Drinking alcohol is culturally regarded as an indispensable part of one’s coming-of-age ceremony, with most individuals sampling their first alcoholic beverage during adolescence. Although the common views on the dangers of alcohol are more likely to be diluted among teenagers, the use of alcohol in this age group inflicts a myriad of adverse consequences, such as poor academic performance, risky sexual behaviors, development of psychiatric illnesses and alcohol use disorder (AUD), etc.
Compared to the adults, the early exposure to drinking is rampant among adolescents. Some of the consequences of underage drinking include an increased number of deaths due to motor vehicle crashes, homicides, suicide, and other forms of injuries, such as falls, burns, etc. Some of the efforts aimed at reducing the consumption of alcohol among adolescents entail adequate awareness about the risks of alcohol use, stricter laws for identity checks, stringent keg registration processes, and determination of the minimum age for alcohol proprietors, servers and establishments.
The good news is that alcohol consumption among teenagers has declined between 1991 and 2015, especially binge drinking. Binge drinking has primarily declined due to the decrease in drinking among the youngsters who are well off and some relevant interventions. However, the bad news is that the decrease in frequent binge drinking (FBD) is not uniform across all teenage subpopulations, particularly among adolescents from the lower socioeconomic groups, girls and African-Americans.
A study published in the journal Pediatrics and funded by the National Institute on Drug Abuse (NIDA) and the National Institute on Alcohol Abuse and Alcoholism (NIAAA) delves into the nature of teenage alcohol consumption. It is one of the first studies to account FBD by age, period of alcohol consumption and its cohort effects.
Decrease in binge drinking not consistent among teens
Dr. Bohyun Joy Jang, a researcher at the Institute for Social Research at the University of Michigan and the first author of the study, pointed out that the patterns of binge drinking started decreasing since the early 2000s, especially FBD among economically well-to-do boys. This suggests that the efforts made at the national and state levels, including policies and programs, have been effective but not widespread. It has apparently not reached all adolescents equally. Considering the seriousness of the problem, it has now become imperative to reach all groups to bridge the above gap.
Dr. Scott Hadland, a pediatrician and an adolescent addiction specialist at the Grayken Center for Addiction Medicine at Boston Medical Center, reveals that the use of most substances has consistently declined since the 1990s among teenagers, except the use of marijuana due to the decrease in the perceptions of harm. He also alludes to the fact that about one in two high school seniors reported of using alcohol in the past month in the 1990s; however, in 2016, alcohol consumption dropped to one in three.
Today, more and more teenagers are likely to condemn binge drinking and fewer are reporting that alcohol is easily available. While these perceptions on alcohol use fall in line with the study findings and are a cause for celebrations as far as the public health achievements are concerned, the authors still emphasize that much work is yet to be done. The prevention of excessive alcohol consumption and the health burden it exerts on the youth population demands the banding together of parents, teachers, health care providers and researchers.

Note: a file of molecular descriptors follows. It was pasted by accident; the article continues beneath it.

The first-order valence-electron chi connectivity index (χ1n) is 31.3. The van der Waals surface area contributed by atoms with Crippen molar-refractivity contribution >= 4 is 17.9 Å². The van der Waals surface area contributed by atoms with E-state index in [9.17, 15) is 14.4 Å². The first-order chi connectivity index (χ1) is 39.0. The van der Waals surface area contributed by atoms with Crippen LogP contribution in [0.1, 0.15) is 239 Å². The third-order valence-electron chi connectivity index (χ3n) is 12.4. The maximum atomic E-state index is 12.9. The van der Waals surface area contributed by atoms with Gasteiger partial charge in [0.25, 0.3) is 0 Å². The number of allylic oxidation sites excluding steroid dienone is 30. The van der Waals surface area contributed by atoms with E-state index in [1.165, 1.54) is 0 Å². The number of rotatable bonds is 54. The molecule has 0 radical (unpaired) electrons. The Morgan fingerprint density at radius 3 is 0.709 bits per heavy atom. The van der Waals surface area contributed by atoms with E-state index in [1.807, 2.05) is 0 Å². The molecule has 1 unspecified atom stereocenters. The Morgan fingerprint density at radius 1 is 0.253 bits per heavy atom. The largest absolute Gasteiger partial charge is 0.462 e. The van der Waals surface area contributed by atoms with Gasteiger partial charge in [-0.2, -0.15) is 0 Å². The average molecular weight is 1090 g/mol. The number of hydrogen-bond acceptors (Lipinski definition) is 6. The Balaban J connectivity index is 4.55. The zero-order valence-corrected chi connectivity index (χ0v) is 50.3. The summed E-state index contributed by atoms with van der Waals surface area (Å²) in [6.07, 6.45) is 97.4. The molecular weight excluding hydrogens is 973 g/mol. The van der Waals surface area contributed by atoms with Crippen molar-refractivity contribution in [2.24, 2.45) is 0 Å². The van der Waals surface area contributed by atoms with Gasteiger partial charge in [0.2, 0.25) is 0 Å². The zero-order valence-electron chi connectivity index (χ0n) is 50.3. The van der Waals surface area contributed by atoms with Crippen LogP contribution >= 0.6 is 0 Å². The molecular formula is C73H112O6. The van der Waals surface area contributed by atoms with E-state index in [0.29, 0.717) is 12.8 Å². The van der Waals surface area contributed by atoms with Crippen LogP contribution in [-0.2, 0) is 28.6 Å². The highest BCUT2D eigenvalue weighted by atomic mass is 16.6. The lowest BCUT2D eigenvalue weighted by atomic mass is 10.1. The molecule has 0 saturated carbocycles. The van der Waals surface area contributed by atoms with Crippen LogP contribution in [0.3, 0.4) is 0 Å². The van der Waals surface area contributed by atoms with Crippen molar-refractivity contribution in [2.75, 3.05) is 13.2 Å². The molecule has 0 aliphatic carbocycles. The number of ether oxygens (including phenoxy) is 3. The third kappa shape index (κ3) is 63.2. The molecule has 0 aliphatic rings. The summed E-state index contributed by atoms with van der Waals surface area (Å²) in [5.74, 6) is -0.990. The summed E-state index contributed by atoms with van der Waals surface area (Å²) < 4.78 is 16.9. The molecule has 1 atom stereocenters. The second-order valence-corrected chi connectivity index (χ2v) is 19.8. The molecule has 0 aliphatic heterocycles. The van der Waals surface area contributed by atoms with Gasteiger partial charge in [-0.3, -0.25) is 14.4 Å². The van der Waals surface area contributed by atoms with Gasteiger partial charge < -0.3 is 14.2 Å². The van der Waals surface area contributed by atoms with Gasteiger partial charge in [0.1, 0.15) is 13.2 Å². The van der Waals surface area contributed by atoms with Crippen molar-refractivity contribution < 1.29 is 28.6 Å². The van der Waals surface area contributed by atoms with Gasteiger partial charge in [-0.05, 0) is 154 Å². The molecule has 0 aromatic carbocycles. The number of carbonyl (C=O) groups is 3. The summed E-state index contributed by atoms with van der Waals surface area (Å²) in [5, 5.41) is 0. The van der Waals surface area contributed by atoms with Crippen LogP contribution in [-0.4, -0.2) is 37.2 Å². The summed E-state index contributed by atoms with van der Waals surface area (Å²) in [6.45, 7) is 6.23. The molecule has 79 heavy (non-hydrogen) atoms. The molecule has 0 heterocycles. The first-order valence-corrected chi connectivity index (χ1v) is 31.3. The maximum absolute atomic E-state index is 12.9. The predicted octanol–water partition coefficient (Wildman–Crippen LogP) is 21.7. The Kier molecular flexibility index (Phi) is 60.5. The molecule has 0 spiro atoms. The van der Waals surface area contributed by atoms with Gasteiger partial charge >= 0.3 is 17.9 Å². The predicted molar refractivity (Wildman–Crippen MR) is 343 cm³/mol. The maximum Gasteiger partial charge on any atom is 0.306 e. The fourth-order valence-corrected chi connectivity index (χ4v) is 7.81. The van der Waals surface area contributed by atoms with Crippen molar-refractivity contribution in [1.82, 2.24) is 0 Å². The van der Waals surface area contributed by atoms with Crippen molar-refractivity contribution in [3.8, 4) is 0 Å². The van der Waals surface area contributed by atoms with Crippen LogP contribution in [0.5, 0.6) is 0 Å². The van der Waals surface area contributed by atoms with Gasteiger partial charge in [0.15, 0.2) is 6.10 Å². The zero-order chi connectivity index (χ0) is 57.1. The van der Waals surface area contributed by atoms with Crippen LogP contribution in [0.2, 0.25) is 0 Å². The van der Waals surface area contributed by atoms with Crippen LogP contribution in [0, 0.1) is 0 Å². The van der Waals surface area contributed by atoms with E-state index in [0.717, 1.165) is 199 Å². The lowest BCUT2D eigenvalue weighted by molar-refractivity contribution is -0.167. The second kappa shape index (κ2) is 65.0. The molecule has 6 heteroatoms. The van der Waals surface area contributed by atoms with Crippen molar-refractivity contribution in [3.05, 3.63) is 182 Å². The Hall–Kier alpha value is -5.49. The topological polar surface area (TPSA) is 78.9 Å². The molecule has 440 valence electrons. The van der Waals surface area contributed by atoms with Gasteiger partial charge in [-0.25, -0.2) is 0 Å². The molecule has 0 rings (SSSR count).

Consequences of heavy drinking
Despite the above success in terms of drinking due to effective preventive care and spread of awareness, many of the adolescents remain bereft of the benefits of the various anti-drinking programs. The authors of the study identified some of the key barriers to preventing FBD among adolescents. Some of the hurdles are as mentioned below:
- Unequal access to high-quality care and screening as well as referral services among different sections of the youth population.
- Effective messaging and good preventive care under anti-drinking programs aren’t trickling down amongst all teenagers.
- Need for greater participation by health care providers to screen for alcohol problems and intervention.
- A lapse in effective communication between parents and teenager in underlining the dangers of excessive alcohol consumption.
As most adolescents do not measure their alcohol intake, they are likely to undermine the negative consequences posed by drinking. However, the danger is very real. The top three causes of death among teenagers are motor vehicle crashes, homicide and suicide, wherein alcohol is often involved. The users in an inebriated state are also at an increased risk of harming themselves, making inappropriate decisions and engaging in sexual practices.
Lastly, being at the pinnacle of their youth, they may not grasp the concept of addiction and the long-term health complications that ensue, believing they are immune from alcohol-related illnesses, such as liver diseases, cardiovascular diseases and cancer.
Fight against alcohol addiction
Anyone can develop alcohol dependence irrespective of his or her age, ethnicity, gender and social status. Alcohol has the potential to rewire the brain and cause a range of cognitive behavioral problems, such as memory loss, poor coordination and concentration, mood swings, etc. People are also likely to experience stark changes in their appetite, face problems at work and lose interests in things.